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Inundation of a low-lying urban atoll island: Majuro, Marshall Islands

Abstract

Majuro is a low-lying island perched on a coral atoll in the central Pacific Ocean and is home to nearly 28,000 people. Considered highly vulnerable to the impacts of marine inundation, Majuro is expected to experience increasingly severe inundation as a result of continued sea-level rise. Popular media, academic papers, government reports, disaster declarations and other online resources are used to document 18 inundation events at Majuro over the past 36 years, which caused considerable impact to local physical and anthropogenic systems. The physical drivers and impacts of the documented inundation events are examined using tide gauge and weather observations and wave model hindcasts. The ocean-facing shorelines of Majuro experience frequent inundation caused by swell waves generated by distant storms from both the north and the south Pacific Ocean. In some instances, complete overwashing of the island by swell waves has been reported. Less frequent, although potentially far more damaging, are inundation events associated with typhoons and tropical storms, with the most recent in 1997. Inundation along the sheltered lagoon-facing shoreline of Majuro has occurred in the absence of waves due to the coincidence of high sea levels during La Niña conditions and seasonally high tides, as in 2011. Lagoon inundation also appears to have been caused by offshore swell penetrating into the lagoon, most effectively at high tide, and by locally generated wind waves within the lagoon. The classes of inundation identified in this study have unique drivers and the impacts have varying spatial and temporal characteristics in terms of impact and predictability. The inundation events are discussed with respect to the drivers of inundation and the future outlook under rising sea-level conditions.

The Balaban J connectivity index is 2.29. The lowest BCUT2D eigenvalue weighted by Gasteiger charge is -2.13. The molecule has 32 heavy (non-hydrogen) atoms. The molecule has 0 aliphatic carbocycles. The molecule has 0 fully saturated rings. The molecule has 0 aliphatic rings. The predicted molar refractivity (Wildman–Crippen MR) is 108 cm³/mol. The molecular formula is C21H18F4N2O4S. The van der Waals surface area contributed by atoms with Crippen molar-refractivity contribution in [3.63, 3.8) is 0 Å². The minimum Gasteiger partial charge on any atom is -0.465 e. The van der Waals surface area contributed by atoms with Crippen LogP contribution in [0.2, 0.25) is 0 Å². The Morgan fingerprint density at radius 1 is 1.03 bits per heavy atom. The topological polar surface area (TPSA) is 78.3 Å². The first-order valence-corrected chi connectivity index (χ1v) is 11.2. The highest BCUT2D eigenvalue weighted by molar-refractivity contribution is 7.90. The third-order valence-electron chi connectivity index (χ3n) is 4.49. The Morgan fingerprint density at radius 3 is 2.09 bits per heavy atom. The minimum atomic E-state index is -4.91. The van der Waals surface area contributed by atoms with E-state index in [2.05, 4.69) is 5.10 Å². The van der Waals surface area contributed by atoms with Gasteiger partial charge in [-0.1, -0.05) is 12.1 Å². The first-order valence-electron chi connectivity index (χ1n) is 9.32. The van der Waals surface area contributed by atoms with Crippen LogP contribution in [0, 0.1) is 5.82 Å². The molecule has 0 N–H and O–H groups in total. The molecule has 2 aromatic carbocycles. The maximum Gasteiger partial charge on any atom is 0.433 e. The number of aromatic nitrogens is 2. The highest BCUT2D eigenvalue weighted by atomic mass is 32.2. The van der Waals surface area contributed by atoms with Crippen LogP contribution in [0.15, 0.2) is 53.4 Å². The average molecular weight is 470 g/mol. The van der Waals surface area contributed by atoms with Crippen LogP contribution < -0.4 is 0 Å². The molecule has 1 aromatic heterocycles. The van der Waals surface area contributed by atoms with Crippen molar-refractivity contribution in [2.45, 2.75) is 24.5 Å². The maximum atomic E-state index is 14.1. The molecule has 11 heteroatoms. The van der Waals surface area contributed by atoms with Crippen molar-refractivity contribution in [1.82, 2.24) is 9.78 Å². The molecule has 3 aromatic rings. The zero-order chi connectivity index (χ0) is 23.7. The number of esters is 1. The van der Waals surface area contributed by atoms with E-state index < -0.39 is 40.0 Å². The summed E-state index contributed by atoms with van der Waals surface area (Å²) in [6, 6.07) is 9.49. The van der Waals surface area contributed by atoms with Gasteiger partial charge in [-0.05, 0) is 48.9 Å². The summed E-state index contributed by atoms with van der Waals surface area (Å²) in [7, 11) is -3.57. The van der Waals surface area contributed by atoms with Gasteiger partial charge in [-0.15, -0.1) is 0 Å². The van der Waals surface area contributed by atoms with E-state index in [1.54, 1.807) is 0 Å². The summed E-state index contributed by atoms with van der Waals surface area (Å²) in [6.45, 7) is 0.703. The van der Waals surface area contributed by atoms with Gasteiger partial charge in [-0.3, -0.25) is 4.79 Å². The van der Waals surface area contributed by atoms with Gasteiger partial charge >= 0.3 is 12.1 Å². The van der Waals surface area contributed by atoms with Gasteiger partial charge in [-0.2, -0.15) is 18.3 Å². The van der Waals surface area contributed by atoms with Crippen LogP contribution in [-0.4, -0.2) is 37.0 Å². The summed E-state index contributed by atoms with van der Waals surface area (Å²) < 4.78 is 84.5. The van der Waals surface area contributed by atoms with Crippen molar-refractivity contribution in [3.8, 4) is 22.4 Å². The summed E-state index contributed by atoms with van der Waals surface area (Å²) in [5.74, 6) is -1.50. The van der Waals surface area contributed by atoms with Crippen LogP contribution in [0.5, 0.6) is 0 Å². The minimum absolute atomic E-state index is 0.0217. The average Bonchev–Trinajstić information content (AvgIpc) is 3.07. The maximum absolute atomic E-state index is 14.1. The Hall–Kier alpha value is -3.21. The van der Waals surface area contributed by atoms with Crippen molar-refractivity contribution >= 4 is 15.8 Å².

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Acknowledgments

This study was supported by a grant from the National Science Foundation (OCE-0927407) with travel support from the Joint Institute for Marine and Atmospheric Research at the University of Hawai’i, Manoa. Wave model hindcasts were obtained from the Commonwealth Scientific and Industrial Research Organisation (CSIRO) http://doi.org/10.4225/08/523168703DCC5. Tide gauge and meteorological data were obtained from the National Tidal Centre, Australia. Additional meteorological data were obtained from the National Weather Service. Pre-1993 tide gauge data were obtained from the University of Hawai’i Sea Level Center. Thank you to Giff Johnson for assistance obtaining historic issues of the Marshall Islands Journal. Thank you to Prof. Dirk Spennemann, Tamara Greenstone Alefaio, Nick Wardrop and Benedict Yamamura for photographs.

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Ford, M., Merrifield, M.A. & Becker, J.M. Inundation of a low-lying urban atoll island: Majuro, Marshall Islands. Nat Hazards 91, 1273–1297 (2018). https://doi.org/10.1007/s11069-018-3183-5

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Keywords

  • Atolls
  • Wave-driven inundation
  • Tropical storms
  • Sea-level rise